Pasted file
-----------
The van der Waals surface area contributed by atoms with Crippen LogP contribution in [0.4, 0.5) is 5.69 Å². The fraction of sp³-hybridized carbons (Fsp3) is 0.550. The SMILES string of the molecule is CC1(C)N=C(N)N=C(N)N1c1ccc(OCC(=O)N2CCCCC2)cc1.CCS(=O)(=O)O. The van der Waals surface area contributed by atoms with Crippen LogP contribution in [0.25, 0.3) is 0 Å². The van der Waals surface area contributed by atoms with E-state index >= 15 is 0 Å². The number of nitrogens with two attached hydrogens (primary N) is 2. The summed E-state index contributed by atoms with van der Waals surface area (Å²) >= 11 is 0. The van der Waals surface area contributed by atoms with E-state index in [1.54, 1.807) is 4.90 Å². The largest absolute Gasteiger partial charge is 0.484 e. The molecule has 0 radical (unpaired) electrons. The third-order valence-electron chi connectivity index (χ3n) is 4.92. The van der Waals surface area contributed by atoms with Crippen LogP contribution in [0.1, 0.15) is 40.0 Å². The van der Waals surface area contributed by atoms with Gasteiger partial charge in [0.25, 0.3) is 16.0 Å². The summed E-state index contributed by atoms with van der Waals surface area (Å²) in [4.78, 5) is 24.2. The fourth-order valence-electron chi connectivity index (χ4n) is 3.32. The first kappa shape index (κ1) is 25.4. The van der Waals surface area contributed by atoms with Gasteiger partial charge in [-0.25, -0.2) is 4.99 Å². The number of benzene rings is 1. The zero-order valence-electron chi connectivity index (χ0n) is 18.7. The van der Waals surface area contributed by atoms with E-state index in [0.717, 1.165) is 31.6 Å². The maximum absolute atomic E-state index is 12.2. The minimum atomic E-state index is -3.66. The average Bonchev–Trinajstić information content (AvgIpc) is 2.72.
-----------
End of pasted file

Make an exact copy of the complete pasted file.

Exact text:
The van der Waals surface area contributed by atoms with Crippen LogP contribution in [0.4, 0.5) is 5.69 Å². The fraction of sp³-hybridized carbons (Fsp3) is 0.550. The SMILES string of the molecule is CC1(C)N=C(N)N=C(N)N1c1ccc(OCC(=O)N2CCCCC2)cc1.CCS(=O)(=O)O. The van der Waals surface area contributed by atoms with Crippen LogP contribution in [0.25, 0.3) is 0 Å². The van der Waals surface area contributed by atoms with E-state index >= 15 is 0 Å². The number of nitrogens with two attached hydrogens (primary N) is 2. The summed E-state index contributed by atoms with van der Waals surface area (Å²) >= 11 is 0. The van der Waals surface area contributed by atoms with E-state index in [1.54, 1.807) is 4.90 Å². The largest absolute Gasteiger partial charge is 0.484 e. The molecule has 0 radical (unpaired) electrons. The third-order valence-electron chi connectivity index (χ3n) is 4.92. The van der Waals surface area contributed by atoms with Crippen LogP contribution in [0.1, 0.15) is 40.0 Å². The van der Waals surface area contributed by atoms with Gasteiger partial charge in [0.25, 0.3) is 16.0 Å². The summed E-state index contributed by atoms with van der Waals surface area (Å²) in [4.78, 5) is 24.2. The fourth-order valence-electron chi connectivity index (χ4n) is 3.32. The first kappa shape index (κ1) is 25.4. The van der Waals surface area contributed by atoms with Gasteiger partial charge in [-0.25, -0.2) is 4.99 Å². The number of benzene rings is 1. The zero-order valence-electron chi connectivity index (χ0n) is 18.7. The van der Waals surface area contributed by atoms with E-state index in [0.717, 1.165) is 31.6 Å². The maximum absolute atomic E-state index is 12.2. The minimum atomic E-state index is -3.66. The average Bonchev–Trinajstić information content (AvgIpc) is 2.72.